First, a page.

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Published:

May 2, 2012
 
Tagged: College of Arts and Sciences, Derner School of Psychology, Ruth S. Ammon School of Education, Department of Philosophy, Erudition

New Approaches to Modern Perils

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by Katherine Lewis

From terrorism and trauma to hearing loss and obesity prevention, Adelphi faculty are investigating contemporary health threats and challenges, and helping chart the course toward possible solutions to our modern perils.

Improving Physical Education for Overweight Children

It’s not a war zone, but middle school can leave its own traumas. Some overweight children teased in gym class were affected emotionally, while others weren’t, according to research by a team including Paul Rukavina, Ph.D., an assistant professor of health studies, physical education and human performance science.

The teacher’s awareness and strategies for including overweight children seemed to be a key factor, and affected their ability to participate and become more physically fit. “That logically led to this project where we asked, ‘How do really good teachers create physical education programs where overweight students feel included physically, socially and motivation wise?’” Dr. Rukavina explains.

The study found that effective teachers kept all students busy at the same time, so they wouldn’t be watching each other perform. They also had appropriately sized equipment and activity choices for different levels of skill and fitness.

“We call it differential instruction that the teacher can do to get that overweight student to be involved,” he says. “Teachers have all these individual strategies where they work one-on-one with the students.”

Along with colleagues Sarah Doolittle, Ed.D., and Angela Beale, Ph.D., Dr. Rukavina went on a cultural exchange to China last year, sharing physical education methodologies and research. He presented research on how teachers’ beliefs and goals about overweight students affected their choice of inclusion strategies and how they nudged overweight students toward program goals. 

The next step in the research is to investigate teachers’ beliefs and attitudes about overweight students on a deeper level, in a multi-university study of 300 teachers-in-training and 300 physical education teachers in service. “What we want to see is the correlation among anti-fat attitudes toward overweight people, body image, cultural diversity and motivational disposition,” he says.

Ultimately the goal is to improve training for physical education teachers, many of whom don’t intuitively understand the perspective of an overweight child who may hate sports. 

“We want to do interventions for teachers so they know how to set up environments to teach people how to live healthy, active lifestyles,” Dr. Rukavina says. “A lot of people come from high athletic backgrounds so they don’t really understand diversity. They’re not conscious that not everybody likes basketball.”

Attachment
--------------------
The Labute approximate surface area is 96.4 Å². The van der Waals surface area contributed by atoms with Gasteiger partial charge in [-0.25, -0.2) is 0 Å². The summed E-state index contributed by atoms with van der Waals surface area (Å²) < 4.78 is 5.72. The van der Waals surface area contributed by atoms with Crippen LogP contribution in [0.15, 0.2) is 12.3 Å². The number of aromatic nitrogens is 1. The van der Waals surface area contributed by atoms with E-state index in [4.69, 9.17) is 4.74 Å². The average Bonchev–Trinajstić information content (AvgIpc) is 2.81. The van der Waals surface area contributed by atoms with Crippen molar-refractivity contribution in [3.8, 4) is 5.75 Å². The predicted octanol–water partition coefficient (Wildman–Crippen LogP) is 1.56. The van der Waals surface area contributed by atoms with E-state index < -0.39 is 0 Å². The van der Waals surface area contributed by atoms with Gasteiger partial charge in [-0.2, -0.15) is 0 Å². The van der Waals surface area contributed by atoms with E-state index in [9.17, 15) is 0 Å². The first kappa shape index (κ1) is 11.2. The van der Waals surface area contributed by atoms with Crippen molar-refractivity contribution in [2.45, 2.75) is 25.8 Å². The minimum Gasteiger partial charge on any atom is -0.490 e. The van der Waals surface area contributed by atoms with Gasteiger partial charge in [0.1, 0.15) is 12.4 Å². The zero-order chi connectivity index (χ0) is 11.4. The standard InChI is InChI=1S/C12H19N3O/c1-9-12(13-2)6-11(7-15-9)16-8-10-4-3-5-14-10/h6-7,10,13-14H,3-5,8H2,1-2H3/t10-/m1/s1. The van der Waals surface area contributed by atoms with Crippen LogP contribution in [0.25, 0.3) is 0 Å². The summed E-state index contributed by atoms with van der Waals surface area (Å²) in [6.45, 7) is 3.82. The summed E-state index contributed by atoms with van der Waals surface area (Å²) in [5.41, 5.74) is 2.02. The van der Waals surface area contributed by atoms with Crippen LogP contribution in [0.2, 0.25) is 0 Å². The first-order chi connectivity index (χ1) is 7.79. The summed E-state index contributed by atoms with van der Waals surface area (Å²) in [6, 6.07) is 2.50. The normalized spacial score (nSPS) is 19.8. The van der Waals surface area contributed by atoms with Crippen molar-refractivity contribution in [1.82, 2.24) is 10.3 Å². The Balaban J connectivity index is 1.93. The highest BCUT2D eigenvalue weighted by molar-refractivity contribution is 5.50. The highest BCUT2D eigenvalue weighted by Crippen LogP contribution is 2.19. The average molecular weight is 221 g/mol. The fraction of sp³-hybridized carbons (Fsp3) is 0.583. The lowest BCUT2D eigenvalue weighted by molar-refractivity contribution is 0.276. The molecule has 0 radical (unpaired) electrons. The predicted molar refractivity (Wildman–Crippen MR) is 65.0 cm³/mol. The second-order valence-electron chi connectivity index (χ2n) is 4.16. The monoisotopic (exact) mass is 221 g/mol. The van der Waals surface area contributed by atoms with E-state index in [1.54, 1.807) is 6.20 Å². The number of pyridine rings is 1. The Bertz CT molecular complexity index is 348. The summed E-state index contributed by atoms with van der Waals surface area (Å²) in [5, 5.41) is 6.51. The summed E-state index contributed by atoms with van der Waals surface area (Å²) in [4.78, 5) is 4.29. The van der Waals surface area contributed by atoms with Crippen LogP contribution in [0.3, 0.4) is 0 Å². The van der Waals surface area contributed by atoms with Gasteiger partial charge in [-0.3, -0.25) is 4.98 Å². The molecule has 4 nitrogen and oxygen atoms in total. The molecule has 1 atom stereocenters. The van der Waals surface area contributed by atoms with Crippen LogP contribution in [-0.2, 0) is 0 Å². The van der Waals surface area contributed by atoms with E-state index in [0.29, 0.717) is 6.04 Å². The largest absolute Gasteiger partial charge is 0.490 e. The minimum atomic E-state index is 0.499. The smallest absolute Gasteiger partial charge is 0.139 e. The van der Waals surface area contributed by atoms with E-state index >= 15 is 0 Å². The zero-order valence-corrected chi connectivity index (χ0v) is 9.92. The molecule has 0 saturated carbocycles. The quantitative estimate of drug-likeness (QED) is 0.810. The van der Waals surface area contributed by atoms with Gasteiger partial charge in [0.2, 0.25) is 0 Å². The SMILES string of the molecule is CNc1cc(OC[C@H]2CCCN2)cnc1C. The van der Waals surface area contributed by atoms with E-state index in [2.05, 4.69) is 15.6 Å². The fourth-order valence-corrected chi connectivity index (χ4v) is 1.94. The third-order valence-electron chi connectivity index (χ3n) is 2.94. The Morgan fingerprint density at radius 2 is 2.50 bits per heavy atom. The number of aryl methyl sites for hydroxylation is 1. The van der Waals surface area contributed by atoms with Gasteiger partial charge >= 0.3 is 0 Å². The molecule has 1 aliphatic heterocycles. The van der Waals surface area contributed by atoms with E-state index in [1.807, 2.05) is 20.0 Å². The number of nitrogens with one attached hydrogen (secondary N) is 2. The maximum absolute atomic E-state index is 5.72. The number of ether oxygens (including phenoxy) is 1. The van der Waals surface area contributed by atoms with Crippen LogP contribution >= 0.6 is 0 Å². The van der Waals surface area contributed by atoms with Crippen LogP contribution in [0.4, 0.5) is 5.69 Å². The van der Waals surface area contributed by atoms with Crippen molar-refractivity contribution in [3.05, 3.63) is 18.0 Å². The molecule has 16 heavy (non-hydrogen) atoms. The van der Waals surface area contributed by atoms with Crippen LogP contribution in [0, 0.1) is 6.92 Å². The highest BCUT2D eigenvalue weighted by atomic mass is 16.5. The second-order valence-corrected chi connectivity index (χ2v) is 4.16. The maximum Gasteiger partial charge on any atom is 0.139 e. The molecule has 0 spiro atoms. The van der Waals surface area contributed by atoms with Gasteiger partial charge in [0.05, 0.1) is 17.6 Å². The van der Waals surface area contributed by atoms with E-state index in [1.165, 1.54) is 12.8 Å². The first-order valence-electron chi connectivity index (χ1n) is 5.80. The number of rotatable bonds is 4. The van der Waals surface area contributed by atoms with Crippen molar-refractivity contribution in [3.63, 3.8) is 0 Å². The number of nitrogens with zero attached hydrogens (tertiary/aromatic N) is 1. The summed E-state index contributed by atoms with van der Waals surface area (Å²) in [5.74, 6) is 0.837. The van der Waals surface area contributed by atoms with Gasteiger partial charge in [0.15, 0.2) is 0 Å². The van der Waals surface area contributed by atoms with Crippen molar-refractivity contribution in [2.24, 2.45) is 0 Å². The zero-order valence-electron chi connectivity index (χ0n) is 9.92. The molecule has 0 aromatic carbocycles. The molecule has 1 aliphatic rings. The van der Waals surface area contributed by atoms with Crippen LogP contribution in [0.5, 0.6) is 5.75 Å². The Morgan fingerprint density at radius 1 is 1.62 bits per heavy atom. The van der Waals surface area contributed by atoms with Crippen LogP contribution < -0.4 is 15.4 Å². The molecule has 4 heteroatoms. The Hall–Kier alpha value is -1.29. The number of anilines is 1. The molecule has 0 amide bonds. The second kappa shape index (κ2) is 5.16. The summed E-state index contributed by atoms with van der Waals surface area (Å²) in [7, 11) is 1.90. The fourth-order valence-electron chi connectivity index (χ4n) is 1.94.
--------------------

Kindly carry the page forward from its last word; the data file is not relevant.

Hearing Loss in Adolescents

One growing health concernis the increasing evidence of hearing loss, largely linked to our obsession with iPods, portable video games and ear buds. Professor Yula Serpanos, Ph.D., found that high-frequency hearing loss doubled between 1995 and 2008 in a population of adolescent girls who are being screened when entering a foster care facility, which she detailed in a paper published by the Journal of Adolescent Health last year. Four times as many girls in 2008 listened to personal listening devices on a regular basis, compared with just seven years earlier.

“Hearing loss is increasing in general in pediatric and adolescent populations,” Dr. Serpanos says. “Hearing loss as a result of excessive noise is one of the most preventable health issues.”The study found hearing loss in both ears, rather than just one. Moreover, there was a greater extent of hearing loss than in the general adolescent population. “This is a vulnerable population in that they were [of ] primarily low socioeconomic status,” she notes.

People don’t realize the danger of hearing loss from personal listening devices, which is permanent and irreversible. “Don’t stop using the devices, but use the devices with caution and in very careful dosages,” Dr. Serpanos recommends. “The general thought is for no longer than about an hour a day, and no greater than half volume on the device.”

In another study, she’s comparing the reaction time of individuals wearing single and double cochlear implants, which are surgically implanted devices that allow hearing-impaired individuals to hear and understand speech. They’ll be testing reaction time in research subjects by asking them to react to a panel of lights turning on and off, at the same time they must respond to speech. They’ll test reaction time first when the subjects have two implants turned on and then with just one active.